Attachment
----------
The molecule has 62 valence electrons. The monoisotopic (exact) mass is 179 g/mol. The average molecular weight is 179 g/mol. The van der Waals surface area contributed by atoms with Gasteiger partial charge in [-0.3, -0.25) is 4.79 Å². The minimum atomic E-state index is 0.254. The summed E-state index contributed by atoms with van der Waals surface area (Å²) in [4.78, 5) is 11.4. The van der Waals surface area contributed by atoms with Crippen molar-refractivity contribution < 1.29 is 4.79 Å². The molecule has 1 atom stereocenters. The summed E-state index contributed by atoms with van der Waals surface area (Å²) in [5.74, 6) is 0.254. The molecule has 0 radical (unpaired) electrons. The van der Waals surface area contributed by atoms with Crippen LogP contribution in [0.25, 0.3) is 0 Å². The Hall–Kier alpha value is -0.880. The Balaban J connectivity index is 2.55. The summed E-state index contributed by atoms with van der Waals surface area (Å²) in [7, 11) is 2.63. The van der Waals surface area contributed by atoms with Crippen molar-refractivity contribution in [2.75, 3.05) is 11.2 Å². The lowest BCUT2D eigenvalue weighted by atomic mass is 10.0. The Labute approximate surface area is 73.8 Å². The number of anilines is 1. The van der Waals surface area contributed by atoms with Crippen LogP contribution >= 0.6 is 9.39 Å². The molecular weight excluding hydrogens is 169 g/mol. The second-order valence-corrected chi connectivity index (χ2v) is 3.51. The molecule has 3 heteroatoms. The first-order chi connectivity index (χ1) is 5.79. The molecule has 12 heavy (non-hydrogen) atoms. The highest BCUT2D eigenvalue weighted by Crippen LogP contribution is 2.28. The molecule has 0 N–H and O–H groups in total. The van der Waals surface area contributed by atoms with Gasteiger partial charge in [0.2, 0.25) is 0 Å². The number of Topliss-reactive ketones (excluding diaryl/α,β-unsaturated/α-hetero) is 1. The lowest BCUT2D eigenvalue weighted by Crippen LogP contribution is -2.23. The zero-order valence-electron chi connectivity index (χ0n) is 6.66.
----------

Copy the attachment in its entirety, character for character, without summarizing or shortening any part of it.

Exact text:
The molecule has 62 valence electrons. The monoisotopic (exact) mass is 179 g/mol. The average molecular weight is 179 g/mol. The van der Waals surface area contributed by atoms with Gasteiger partial charge in [-0.3, -0.25) is 4.79 Å². The minimum atomic E-state index is 0.254. The summed E-state index contributed by atoms with van der Waals surface area (Å²) in [4.78, 5) is 11.4. The van der Waals surface area contributed by atoms with Crippen molar-refractivity contribution < 1.29 is 4.79 Å². The molecule has 1 atom stereocenters. The summed E-state index contributed by atoms with van der Waals surface area (Å²) in [5.74, 6) is 0.254. The molecule has 0 radical (unpaired) electrons. The van der Waals surface area contributed by atoms with Crippen LogP contribution in [0.25, 0.3) is 0 Å². The Hall–Kier alpha value is -0.880. The Balaban J connectivity index is 2.55. The summed E-state index contributed by atoms with van der Waals surface area (Å²) in [7, 11) is 2.63. The van der Waals surface area contributed by atoms with Crippen molar-refractivity contribution in [2.75, 3.05) is 11.2 Å². The lowest BCUT2D eigenvalue weighted by atomic mass is 10.0. The Labute approximate surface area is 73.8 Å². The number of anilines is 1. The van der Waals surface area contributed by atoms with Crippen LogP contribution >= 0.6 is 9.39 Å². The molecular weight excluding hydrogens is 169 g/mol. The second-order valence-corrected chi connectivity index (χ2v) is 3.51. The molecule has 3 heteroatoms. The first-order chi connectivity index (χ1) is 5.79. The molecule has 12 heavy (non-hydrogen) atoms. The highest BCUT2D eigenvalue weighted by Crippen LogP contribution is 2.28. The molecule has 0 N–H and O–H groups in total. The van der Waals surface area contributed by atoms with Gasteiger partial charge in [0.2, 0.25) is 0 Å². The number of Topliss-reactive ketones (excluding diaryl/α,β-unsaturated/α-hetero) is 1. The lowest BCUT2D eigenvalue weighted by Crippen LogP contribution is -2.23. The zero-order valence-electron chi connectivity index (χ0n) is 6.66.